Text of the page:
Author: Sutapa Amornvivat, Ph.D.
Published in Bangkok Post newspaper / In Ponderland column 20 September 2017
A few weeks ago, a coalition of labor unions demanded doubling Thailand's minimum wage from currently 300 baht per day to 700 by 2018. The proposed number aims to meet a living cost, high enough to support two family members, assuming an inflation rate of 3% a year.
Whether this policy is good for the Thai economy is up for debate. The issue of minimum wage has always been social as much as, if not more than, economic. And its unintended consequence to the marginalized groups has already begun.
We can look to a recent economic research by Grace Lordan and David Neumark for a glimpse of what may come to our economy. The research finds that, increasing the minimum wage could drive low-skilled workers out of jobs faster, replaced by machines. The impact is particularly strong for the most vulnerable, in this context, the elderly and minority in the U.S. This is an example of how some public policies can unintentionally tilt the balance in favor of machines, as humans and machines compete for the same jobs.
With emerging Artificial Intelligence (AI) technology, machine can now self-learn from data and complete tasks like human. It has started to occupy activities that people used to put time and effort in, to now go on autopilot mode. The anxiety against machines that has been around since the industrial revolution has re-emerged and intensified due to the rapid development of AI.
Even without a push from this policy, Oxford University researchers already predicted that almost half of U.S. jobs are at risk of becoming automated within the next two decades. Moreover, a report by the World Economic Forum, "The Future of Jobs," also sees a trend with AI taking over the world at the start of the Fourth Industrial Revolution. The implication is an overhaul to labor markets globally, as firms begin to weigh costs between using machines and human workers to do the same jobs.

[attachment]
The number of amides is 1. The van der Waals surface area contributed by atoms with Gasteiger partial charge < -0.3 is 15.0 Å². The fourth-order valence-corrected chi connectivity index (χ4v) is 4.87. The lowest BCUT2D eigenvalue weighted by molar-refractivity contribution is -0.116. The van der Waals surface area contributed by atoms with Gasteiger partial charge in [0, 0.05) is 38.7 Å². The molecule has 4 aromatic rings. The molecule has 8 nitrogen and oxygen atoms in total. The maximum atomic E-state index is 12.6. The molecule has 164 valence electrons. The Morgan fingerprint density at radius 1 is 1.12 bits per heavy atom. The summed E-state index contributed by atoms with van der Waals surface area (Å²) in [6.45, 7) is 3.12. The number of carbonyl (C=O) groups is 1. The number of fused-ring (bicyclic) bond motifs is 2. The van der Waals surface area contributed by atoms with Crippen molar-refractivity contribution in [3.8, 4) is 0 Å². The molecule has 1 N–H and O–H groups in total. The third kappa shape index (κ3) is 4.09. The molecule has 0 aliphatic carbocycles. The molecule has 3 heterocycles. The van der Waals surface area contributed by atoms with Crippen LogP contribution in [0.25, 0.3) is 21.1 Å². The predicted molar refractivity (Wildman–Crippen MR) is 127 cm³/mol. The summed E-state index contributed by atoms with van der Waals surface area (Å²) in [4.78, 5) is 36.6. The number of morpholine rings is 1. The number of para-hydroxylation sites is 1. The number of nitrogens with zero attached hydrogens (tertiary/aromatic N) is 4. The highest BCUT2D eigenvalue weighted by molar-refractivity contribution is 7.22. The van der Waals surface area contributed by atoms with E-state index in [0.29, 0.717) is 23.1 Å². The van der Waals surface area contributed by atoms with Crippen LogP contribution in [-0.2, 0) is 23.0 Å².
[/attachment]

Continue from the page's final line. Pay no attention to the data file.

In fact, we are already seeing price of machines go down while cost of hiring workers are generally rising in the United States. Bank of America Merrill Lynch reported that the cost of using a welding robot is three times cheaper than hiring a worker on an hourly basis. At the same time, the cost of building one has dropped almost 30 percent over the past ten years. The cost reduction will not slow anytime soon, as these machines continue to become more efficient.
On top of getting cheaper, machines are now getting better at a wide variety of tasks. The scope of "automatable" jobs is fast expanding. In the past, automatable jobs usually involve physical routine tasks such as manufacturing assembly lines. But, breakthroughs in AI and machine learning now allow for automation of more cognitive tasks such as financial analysis, insurance underwriting, and sales. In the future, automation can expand to truck and taxi drivers, doctors and even a creative job. Indeed, Amazon is building a fashion designer AI by having machines learn from images posted on Instagram and Pinterest.